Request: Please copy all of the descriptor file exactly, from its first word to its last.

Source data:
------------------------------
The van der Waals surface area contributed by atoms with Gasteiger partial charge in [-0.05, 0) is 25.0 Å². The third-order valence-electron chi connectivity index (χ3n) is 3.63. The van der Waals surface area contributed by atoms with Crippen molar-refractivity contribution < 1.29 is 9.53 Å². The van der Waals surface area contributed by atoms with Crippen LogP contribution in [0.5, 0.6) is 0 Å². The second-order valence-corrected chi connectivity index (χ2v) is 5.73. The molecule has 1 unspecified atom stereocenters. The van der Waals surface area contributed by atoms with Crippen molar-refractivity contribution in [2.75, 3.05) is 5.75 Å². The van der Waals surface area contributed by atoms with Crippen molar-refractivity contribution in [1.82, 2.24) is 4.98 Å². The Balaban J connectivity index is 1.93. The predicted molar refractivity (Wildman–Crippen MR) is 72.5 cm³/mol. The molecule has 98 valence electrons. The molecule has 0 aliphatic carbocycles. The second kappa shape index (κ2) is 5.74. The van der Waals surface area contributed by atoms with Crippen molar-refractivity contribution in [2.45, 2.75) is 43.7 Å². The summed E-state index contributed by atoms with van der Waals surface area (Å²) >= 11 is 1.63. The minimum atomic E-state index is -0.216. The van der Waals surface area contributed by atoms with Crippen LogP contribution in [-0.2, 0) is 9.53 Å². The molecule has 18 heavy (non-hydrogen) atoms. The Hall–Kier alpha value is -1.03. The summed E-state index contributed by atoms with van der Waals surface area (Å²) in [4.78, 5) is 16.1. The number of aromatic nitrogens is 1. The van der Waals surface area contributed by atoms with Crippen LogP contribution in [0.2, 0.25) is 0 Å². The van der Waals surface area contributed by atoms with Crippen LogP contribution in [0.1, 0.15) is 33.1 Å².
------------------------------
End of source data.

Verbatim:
The van der Waals surface area contributed by atoms with Gasteiger partial charge in [-0.05, 0) is 25.0 Å². The third-order valence-electron chi connectivity index (χ3n) is 3.63. The van der Waals surface area contributed by atoms with Crippen molar-refractivity contribution < 1.29 is 9.53 Å². The van der Waals surface area contributed by atoms with Crippen LogP contribution in [0.5, 0.6) is 0 Å². The second-order valence-corrected chi connectivity index (χ2v) is 5.73. The molecule has 1 unspecified atom stereocenters. The van der Waals surface area contributed by atoms with Crippen molar-refractivity contribution in [2.75, 3.05) is 5.75 Å². The van der Waals surface area contributed by atoms with Crippen molar-refractivity contribution in [1.82, 2.24) is 4.98 Å². The Balaban J connectivity index is 1.93. The predicted molar refractivity (Wildman–Crippen MR) is 72.5 cm³/mol. The molecule has 98 valence electrons. The molecule has 0 aliphatic carbocycles. The second kappa shape index (κ2) is 5.74. The van der Waals surface area contributed by atoms with Crippen molar-refractivity contribution in [2.45, 2.75) is 43.7 Å². The summed E-state index contributed by atoms with van der Waals surface area (Å²) >= 11 is 1.63. The minimum atomic E-state index is -0.216. The van der Waals surface area contributed by atoms with Crippen LogP contribution in [-0.2, 0) is 9.53 Å². The molecule has 18 heavy (non-hydrogen) atoms. The Hall–Kier alpha value is -1.03. The summed E-state index contributed by atoms with van der Waals surface area (Å²) in [4.78, 5) is 16.1. The number of aromatic nitrogens is 1. The van der Waals surface area contributed by atoms with Crippen LogP contribution in [0.2, 0.25) is 0 Å². The van der Waals surface area contributed by atoms with Crippen LogP contribution in [0.1, 0.15) is 33.1 Å².